HF development after T2DM diagnosis associated with highest 5-year risk of death
Type 2 Diabetes Mellitus and Impact of Heart Failure on Prognosis Compared to Other Cardiovascular Diseases: A Nationwide Study
Introduction and methods
Observational studies in patients with T2DM have reported increased rates of mortality following myocardial infarction, stroke, chronic kidney disease (CKD) and heart failure (HF) [1-11]. However, the risk profile among real-life patients with newly diagnosed T2DM who develop CV and renal disease remains unknown [12,13]. Moreover, the prognostic importance in terms of mortality risk of CV and renal diagnoses in T2DM patients is still uncertain. This nationwide study estimated the absolute 5-year risk of death, the 5-year risk ratio (RR) of death and decrease in lifespan in patients with newly diagnosed T2DM who developed HF, ischemic heart disease (IHD), stroke, CKD, or peripheral artery disease (PAD) after diagnosis of T2DM.
Data were collected from 4 nationwide Danish registers: The Danish National Patient Registry, The Danish National Prescription Registry, The Danish Cause of Death Registry and The Danish Civil registry. A total of 153,405 patients with newly diagnosed T2DM between 1998 and 2015 and with no prior CV or renal diagnoses were included.
The primary outcome was all-cause death. Patients were followed until the end of the study period (December 31, 2015), death or emigration. Median follow-up was 9.7 years (IQR 5.8-13.9 years).
- Patients who developed HF had the highest 5-year risk of death among patients alive 5 years after T2DM diagnosis (47.6%, 95%CI 44.8-50.3), compared with T2DM patients who developed IHD (21.0%, 95%CI 20-22), stroke (34.5%, 95%CI 32.6-36.4), CKD (27.7%, 95%CI 25.5-30.0), and PAD (37.1%, 95%CI 34.6-39.5).
- Compared to T2DM patients without CV and renal disease, patients who developed HF within 5 years after diagnosis of T2DM had a 3 times higher 5-year RR of death (95%CI 2.9-3.1). The corresponding 5-year RR of death were lower for patients who developed IHD (RR 1.3, 95%CI 1.3-1.4), stroke (RR 2.2, 95%CI 2.1-2.2), CKD (RR 1.7, 95%CI 1.7-1.8), and PAD (RR 2.3, 95%CI 2.3-2.4).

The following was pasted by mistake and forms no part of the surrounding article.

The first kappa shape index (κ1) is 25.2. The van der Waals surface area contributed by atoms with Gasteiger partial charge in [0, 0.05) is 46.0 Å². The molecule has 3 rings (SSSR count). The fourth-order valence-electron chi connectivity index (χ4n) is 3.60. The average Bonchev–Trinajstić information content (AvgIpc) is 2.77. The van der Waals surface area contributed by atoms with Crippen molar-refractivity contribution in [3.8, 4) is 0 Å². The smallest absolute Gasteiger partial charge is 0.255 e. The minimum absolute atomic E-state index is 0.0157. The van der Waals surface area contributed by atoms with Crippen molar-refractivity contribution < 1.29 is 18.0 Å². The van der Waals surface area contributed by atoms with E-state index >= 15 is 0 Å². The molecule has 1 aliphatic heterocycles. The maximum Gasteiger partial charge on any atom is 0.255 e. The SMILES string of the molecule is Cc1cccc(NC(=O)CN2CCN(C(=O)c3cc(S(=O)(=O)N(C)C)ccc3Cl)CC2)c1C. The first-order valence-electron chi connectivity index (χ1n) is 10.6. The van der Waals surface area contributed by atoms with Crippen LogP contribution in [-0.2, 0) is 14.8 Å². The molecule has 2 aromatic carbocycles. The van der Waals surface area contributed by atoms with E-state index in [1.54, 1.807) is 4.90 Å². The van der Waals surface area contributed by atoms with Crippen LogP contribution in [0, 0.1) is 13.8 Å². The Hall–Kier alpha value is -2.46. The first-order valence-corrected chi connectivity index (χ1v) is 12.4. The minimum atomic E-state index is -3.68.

- Patients who developed HF within 5 years following onset of T2DM had an average decrease in lifespan of 11.7 months, compared with T2DM patients free of CV and renal disease (95%CI 11.6-11.8). Smaller decreases in lifespan were found for other diagnoses: IHD (1.6 months, 95%CI 1.5-1.7), stroke (6.4 months, 95%CI 6.3-6.5), CKD (4.4 months, 95%CI 4.3-4.6), PAD (6.9 months, 95%CI 6.8-7.0).
- When looking at the prognosis after developing a combination of 2 CV or renal diseases, the highest 5-year risks of death were found in patients who developed HF in combination with stroke (54.1%, 95%CI 44.7-63.5) or CKD (63.7%, 95%CI 53.7-73.7). The 5-year risk of death in patients who developed HF in combination with PAD was 48.4% (95%CI 36.4-60.5) and 45.5% in patients who developed HF and IHD (95%CI 42.3-48.7). The 5-year risks of death in patients who developed IDH in combination with stroke, CKD, or PAD were 39.9% (95%CI 34.8-45), 38.4% (95%CI 32.7-44.1), and 39.5% (95%CI 34.4-44.5), respectively.
- The 5-year RR of death was highest among T2DM patients with HF in combination with stroke (RR 3.4, 95%CI 3.3-3.5), CKD (RR 4.0, 95%CI 3.9-4.1), or PAD (RR 3.1, 95%CI 3.0-3.1). Other combinations of CV or renal diseases did not exceed a RR estimate above 3.0.
- The lifespan in patients who developed HF within 5 years following onset of T2DM in combination with stroke, CKD, PAD, or IHD decreased by 16.2 months (95%CI 16.1-16.4), 18.2 months (95%CI 18.1-18.3), 14.3 months (95%CI 14.2-14.4), and 11 months (10.9-11.2), respectively. The lifespan in patients developing IHD in combination with stroke, CKD, or PAD decreased by 7.9 months (95%CI 7.8-8.0), 7.9 months (95%CI 7.8-8.1), or 8.6 months (95%CI 8.5-8.7), respectively.
Among patients with newly diagnosed T2DM, those who developed HF alone or in combination with stroke, CKD or PAD had the highest 5-year absolute and relative risk of death and the greatest decrease in lifespan when compared with development of other (combinations of) CV and renal diseases.
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